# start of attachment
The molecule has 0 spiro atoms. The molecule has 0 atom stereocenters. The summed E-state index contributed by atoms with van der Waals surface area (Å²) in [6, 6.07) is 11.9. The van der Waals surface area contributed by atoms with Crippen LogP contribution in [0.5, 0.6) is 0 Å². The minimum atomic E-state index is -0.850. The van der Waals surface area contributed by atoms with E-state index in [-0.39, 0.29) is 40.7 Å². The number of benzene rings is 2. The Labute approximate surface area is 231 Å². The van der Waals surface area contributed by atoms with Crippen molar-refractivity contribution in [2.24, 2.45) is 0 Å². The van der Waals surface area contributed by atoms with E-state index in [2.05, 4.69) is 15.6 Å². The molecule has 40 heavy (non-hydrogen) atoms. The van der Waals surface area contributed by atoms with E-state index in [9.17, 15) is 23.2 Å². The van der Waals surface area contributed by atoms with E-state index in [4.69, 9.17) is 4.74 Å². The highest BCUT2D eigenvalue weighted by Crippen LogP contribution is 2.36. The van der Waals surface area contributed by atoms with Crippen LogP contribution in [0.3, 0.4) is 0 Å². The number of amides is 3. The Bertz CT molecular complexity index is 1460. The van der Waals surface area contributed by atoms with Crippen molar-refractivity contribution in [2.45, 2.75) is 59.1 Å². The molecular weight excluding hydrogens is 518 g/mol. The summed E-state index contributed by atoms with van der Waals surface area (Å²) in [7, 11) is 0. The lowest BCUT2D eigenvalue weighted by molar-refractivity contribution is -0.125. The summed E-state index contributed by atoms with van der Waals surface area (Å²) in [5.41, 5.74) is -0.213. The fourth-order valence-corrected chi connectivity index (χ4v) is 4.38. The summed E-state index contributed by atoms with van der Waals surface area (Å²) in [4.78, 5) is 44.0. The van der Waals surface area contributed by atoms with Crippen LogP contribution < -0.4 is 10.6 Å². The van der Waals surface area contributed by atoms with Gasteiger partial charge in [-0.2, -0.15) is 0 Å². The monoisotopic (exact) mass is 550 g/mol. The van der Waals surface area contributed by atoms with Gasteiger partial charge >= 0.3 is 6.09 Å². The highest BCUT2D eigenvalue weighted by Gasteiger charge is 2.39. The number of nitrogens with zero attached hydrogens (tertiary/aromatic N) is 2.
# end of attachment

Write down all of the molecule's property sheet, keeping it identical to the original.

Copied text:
The molecule has 0 spiro atoms. The molecule has 0 atom stereocenters. The summed E-state index contributed by atoms with van der Waals surface area (Å²) in [6, 6.07) is 11.9. The van der Waals surface area contributed by atoms with Crippen LogP contribution in [0.5, 0.6) is 0 Å². The minimum atomic E-state index is -0.850. The van der Waals surface area contributed by atoms with E-state index in [-0.39, 0.29) is 40.7 Å². The number of benzene rings is 2. The Labute approximate surface area is 231 Å². The van der Waals surface area contributed by atoms with Crippen molar-refractivity contribution in [2.24, 2.45) is 0 Å². The van der Waals surface area contributed by atoms with E-state index in [2.05, 4.69) is 15.6 Å². The molecule has 40 heavy (non-hydrogen) atoms. The van der Waals surface area contributed by atoms with E-state index in [9.17, 15) is 23.2 Å². The van der Waals surface area contributed by atoms with E-state index in [4.69, 9.17) is 4.74 Å². The highest BCUT2D eigenvalue weighted by Crippen LogP contribution is 2.36. The van der Waals surface area contributed by atoms with Crippen LogP contribution in [0.3, 0.4) is 0 Å². The number of amides is 3. The Bertz CT molecular complexity index is 1460. The van der Waals surface area contributed by atoms with Crippen molar-refractivity contribution in [2.45, 2.75) is 59.1 Å². The molecular weight excluding hydrogens is 518 g/mol. The summed E-state index contributed by atoms with van der Waals surface area (Å²) in [7, 11) is 0. The lowest BCUT2D eigenvalue weighted by molar-refractivity contribution is -0.125. The summed E-state index contributed by atoms with van der Waals surface area (Å²) in [5.41, 5.74) is -0.213. The fourth-order valence-corrected chi connectivity index (χ4v) is 4.38. The summed E-state index contributed by atoms with van der Waals surface area (Å²) in [4.78, 5) is 44.0. The van der Waals surface area contributed by atoms with Crippen LogP contribution < -0.4 is 10.6 Å². The van der Waals surface area contributed by atoms with Gasteiger partial charge in [-0.2, -0.15) is 0 Å². The monoisotopic (exact) mass is 550 g/mol. The van der Waals surface area contributed by atoms with Gasteiger partial charge >= 0.3 is 6.09 Å². The highest BCUT2D eigenvalue weighted by Gasteiger charge is 2.39. The number of nitrogens with zero attached hydrogens (tertiary/aromatic N) is 2.